Factors That Enhance Consumer Trust in Human-Computer Interaction: An Examination of Interface Factors and Moderating Influences
Date of Award
Doctor of Philosophy
David W. Schumann
J. Tom Mentzer, Ernest Cadotte, Robert Mee
The Internet coupled with agent technology presents a unique setting to examine consumer trust. Since the Internet is a relatively new, technically complex environment where human-computer interaction (HCI) is the basic communication modality, there is greater perception of risk facing consumers and hence a greater need for trust. In this dissertation, the notion of consumer trust was revisited and conceptually redefined adopting an integrative perspective. A critical test of trust theory revealed its cognitive (i.e., competence, information credibility), affective (i.e., benevolence), and intentional (i.e., trusting intention) constructs. The theoretical relationships among these trust constructs were confirmed through confirmatory factor analysis and structural equation modeling.
The primary purpose of this dissertation was to investigate antecedent and moderating factors affecting consumer trust in HCI. This dissertation focused on interface-based antecedents of trust in the agent-assisted shopping context aiming at discovering potential interface strategies as a means to enhance consumer trust in the computer agent. The effects of certain interface design factors including face human-likeliness, script social presence, information richness, and price increase associated with upgrade recommendation by the computer agent were examined for their usefulness in enhancing the affective and cognitive bases for consumer trust. In addition, the role of individual difference factors and situational factors in moderating the relationship between specific types of computer interfaces and consumer trust perceptions was examined.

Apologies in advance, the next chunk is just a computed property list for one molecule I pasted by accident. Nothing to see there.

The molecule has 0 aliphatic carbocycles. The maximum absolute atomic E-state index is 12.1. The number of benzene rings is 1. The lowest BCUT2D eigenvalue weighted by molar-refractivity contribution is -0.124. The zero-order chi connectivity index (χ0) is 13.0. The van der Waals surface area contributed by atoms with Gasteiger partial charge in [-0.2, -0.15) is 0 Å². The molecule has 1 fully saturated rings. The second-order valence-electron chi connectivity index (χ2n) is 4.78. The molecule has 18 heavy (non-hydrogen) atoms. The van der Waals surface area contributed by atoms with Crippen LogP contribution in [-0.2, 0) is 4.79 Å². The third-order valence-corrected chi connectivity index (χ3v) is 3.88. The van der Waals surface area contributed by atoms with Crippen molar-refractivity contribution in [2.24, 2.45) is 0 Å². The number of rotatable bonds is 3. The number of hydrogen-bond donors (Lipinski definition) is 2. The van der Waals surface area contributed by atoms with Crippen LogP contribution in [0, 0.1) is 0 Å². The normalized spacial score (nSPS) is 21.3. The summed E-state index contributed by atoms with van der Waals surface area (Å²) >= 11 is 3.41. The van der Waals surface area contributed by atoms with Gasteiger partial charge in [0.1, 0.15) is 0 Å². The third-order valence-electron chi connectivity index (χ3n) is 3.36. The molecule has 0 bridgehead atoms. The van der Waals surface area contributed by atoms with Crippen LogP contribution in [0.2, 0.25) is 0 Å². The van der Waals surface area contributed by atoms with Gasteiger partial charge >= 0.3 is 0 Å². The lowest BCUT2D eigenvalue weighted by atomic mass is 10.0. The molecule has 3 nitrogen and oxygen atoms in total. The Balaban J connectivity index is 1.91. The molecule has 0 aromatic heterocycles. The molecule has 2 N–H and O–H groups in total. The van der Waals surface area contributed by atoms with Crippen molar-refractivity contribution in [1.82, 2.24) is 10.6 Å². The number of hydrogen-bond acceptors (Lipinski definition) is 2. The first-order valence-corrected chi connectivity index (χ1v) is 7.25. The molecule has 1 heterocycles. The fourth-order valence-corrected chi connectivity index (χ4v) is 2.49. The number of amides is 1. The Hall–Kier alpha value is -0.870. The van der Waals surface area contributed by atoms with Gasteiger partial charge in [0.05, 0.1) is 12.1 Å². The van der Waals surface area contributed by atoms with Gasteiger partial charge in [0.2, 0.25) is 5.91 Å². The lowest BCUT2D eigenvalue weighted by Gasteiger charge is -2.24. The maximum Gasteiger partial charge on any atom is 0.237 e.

Two experiments were conducted employing a computer agent, Agent John, which was created using MacroMedia Authorware. The results of the two experiments showed that certain interface factors including face and script could affect the affective trust perception. Information richness did not enhance consumers’ cognitive trust perceptions; instead, the percentage of price increase associated with Agent John’s upgrade recommendation affected individuals’ cognitive trust perceptions. Interestingly, the moderating influence of consumer personality (especially feminine orientation) on trust perceptions was significant. The consequences of enhanced consumer trust included increased conversion behavior, satisfaction and retention, and to a lesser extent, self-disclosure behavior. Finally, theoretical and managerial implications as well as future research directions were discussed.
Lee, Eun-Ju, "Factors That Enhance Consumer Trust in Human-Computer Interaction: An Examination of Interface Factors and Moderating Influences. " PhD diss., University of Tennessee, 2002.